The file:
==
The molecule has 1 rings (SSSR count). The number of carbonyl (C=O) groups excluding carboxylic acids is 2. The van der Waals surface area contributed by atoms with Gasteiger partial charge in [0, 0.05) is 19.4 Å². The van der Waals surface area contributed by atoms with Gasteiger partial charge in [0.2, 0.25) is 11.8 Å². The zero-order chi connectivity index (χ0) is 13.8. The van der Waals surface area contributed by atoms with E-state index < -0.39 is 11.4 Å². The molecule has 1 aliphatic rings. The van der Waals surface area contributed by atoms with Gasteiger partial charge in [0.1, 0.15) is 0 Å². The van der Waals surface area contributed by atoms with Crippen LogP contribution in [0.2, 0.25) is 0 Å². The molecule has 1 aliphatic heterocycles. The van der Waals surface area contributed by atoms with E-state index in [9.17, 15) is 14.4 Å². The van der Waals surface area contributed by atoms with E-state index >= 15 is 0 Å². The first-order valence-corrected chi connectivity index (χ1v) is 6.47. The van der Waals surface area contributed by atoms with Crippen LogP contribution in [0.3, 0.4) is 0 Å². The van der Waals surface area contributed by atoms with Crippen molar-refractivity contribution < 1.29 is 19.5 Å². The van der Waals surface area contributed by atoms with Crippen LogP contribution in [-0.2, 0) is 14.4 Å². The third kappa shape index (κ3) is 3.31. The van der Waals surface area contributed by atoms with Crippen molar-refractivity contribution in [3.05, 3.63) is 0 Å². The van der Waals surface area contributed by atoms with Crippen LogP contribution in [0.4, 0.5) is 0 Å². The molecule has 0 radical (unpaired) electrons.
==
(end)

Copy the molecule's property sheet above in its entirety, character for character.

The molecule has 1 rings (SSSR count). The number of carbonyl (C=O) groups excluding carboxylic acids is 2. The van der Waals surface area contributed by atoms with Gasteiger partial charge in [0, 0.05) is 19.4 Å². The van der Waals surface area contributed by atoms with Gasteiger partial charge in [0.2, 0.25) is 11.8 Å². The zero-order chi connectivity index (χ0) is 13.8. The van der Waals surface area contributed by atoms with E-state index < -0.39 is 11.4 Å². The molecule has 1 aliphatic rings. The van der Waals surface area contributed by atoms with Gasteiger partial charge in [0.1, 0.15) is 0 Å². The van der Waals surface area contributed by atoms with Crippen LogP contribution in [0.2, 0.25) is 0 Å². The molecule has 1 aliphatic heterocycles. The van der Waals surface area contributed by atoms with E-state index in [9.17, 15) is 14.4 Å². The van der Waals surface area contributed by atoms with E-state index >= 15 is 0 Å². The first-order valence-corrected chi connectivity index (χ1v) is 6.47. The van der Waals surface area contributed by atoms with Crippen LogP contribution in [0.3, 0.4) is 0 Å². The van der Waals surface area contributed by atoms with Crippen molar-refractivity contribution < 1.29 is 19.5 Å². The van der Waals surface area contributed by atoms with Crippen LogP contribution in [-0.2, 0) is 14.4 Å². The third kappa shape index (κ3) is 3.31. The van der Waals surface area contributed by atoms with Crippen molar-refractivity contribution in [3.05, 3.63) is 0 Å². The van der Waals surface area contributed by atoms with Crippen LogP contribution in [0.4, 0.5) is 0 Å². The molecule has 0 radical (unpaired) electrons.